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Samantha Chang, Framing the Scene in the Seventeenth Century: Doors and Doorways in the Painter’s Studio

11 October, 2018 @ 1:05 pm - 1:50 pm

Doors and doorways orchestrate our movements and act as thresholds of constructed realities. Doorways are liminal spaces between representation and reality; they are “nonplaces” that allow the viewers to ploeghen (plunge) from the field of the beholder and insien (view into) or doorsien (view through) the fictive space of the painting. The term doorsien can be found in Karel van Mander’s 1604 publication, Het schilder-boeck (The Painter’s Book). The doorsien treatment is generally characterized by a doorway opening into a corridor, stairs, or back room, also known as doorkijkje (see-through door). The significance of the doorsien treatment can be seen in the oeuvre of Pieter de Hooch. Of his 160 works, only twelve do not feature his standard doorsien formula (Hollander 2002). Yet, out of the 140 works with doorsien treatment, only a handful of these paintings depict people walking through the doorways. This ratio of people in the painting walking through versus not walking through the doorways is reversed when we consider painter’s studio images. Rather than using the doorkijkje to see beyond the studio space, doorways in seventeenth-century painter’s studio images are used to invite the characters from the painting to step into the painter’s stage, his studio—much like asking actors to enter on stage in order to partake in the performance we call painting. The distinct treatment of doors and doorways in the painter’s studio, as opposed to the approach found in seventeenth-century genre paintings, emphasizes the theatricality of the studio space and the performativity of the act of painting while positioning the present viewers, us, in acting, rather than, spectator roles. This paper will stimulate further consideration of doors and doorways as pseudo-windows (Stoichita 2015) and formulate a framework of its aesthetic boundaries inside the painter’s studio.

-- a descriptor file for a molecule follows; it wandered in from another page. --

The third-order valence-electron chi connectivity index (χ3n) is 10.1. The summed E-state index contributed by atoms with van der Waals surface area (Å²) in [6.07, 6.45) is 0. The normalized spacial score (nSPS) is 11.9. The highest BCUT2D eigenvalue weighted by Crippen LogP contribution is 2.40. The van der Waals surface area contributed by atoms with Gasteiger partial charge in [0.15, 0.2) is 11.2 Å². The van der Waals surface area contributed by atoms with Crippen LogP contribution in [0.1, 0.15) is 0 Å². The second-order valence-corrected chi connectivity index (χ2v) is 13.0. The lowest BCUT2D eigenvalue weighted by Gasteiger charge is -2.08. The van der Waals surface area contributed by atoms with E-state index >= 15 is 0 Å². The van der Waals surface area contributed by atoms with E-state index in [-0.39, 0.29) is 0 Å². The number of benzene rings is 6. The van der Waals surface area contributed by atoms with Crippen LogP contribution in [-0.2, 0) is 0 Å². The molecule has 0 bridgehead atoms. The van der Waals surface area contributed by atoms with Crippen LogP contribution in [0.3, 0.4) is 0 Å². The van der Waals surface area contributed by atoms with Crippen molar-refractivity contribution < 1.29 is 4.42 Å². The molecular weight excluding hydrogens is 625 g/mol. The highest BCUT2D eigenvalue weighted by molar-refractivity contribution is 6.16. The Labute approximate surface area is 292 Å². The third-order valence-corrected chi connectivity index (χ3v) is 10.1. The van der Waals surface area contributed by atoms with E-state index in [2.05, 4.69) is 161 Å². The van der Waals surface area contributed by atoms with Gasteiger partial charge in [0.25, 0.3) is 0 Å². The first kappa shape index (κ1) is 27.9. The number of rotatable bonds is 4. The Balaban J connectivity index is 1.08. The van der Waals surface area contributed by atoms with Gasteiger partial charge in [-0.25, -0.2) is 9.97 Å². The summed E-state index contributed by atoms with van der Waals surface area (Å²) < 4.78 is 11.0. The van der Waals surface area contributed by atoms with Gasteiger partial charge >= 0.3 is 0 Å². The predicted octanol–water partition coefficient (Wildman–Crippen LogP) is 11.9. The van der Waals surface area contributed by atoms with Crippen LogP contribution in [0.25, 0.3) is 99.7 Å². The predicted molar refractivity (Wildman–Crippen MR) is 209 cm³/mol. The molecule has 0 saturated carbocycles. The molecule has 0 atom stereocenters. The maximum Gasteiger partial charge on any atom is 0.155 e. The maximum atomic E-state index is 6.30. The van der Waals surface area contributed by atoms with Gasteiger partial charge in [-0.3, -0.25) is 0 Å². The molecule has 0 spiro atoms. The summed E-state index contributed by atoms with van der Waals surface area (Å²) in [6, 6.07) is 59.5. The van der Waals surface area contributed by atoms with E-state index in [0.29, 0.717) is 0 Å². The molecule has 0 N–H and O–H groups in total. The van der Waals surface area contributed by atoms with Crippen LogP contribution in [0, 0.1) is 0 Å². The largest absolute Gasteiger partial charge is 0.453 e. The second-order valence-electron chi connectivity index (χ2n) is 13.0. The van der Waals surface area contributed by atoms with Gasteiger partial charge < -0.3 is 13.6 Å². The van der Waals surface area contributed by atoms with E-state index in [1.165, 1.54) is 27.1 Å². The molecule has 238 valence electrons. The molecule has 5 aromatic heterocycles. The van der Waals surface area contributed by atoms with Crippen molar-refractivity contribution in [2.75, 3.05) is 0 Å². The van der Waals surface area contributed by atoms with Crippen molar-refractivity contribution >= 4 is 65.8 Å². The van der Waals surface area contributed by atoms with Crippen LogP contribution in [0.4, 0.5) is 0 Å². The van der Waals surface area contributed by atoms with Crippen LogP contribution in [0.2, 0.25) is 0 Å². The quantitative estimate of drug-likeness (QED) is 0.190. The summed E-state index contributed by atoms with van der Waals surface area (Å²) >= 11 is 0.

Samantha Chang is a PhD Candidate from the Graduate Department of Art at University of Toronto and a Visiting Research Student in the Department of Music at the University of Sheffield.

This session is organised by the EMDG. All welcome!

Please note that we are in the HRI Conference Room.


11 October, 2018
1:05 pm - 1:50 pm
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Early Modern Discussion Group


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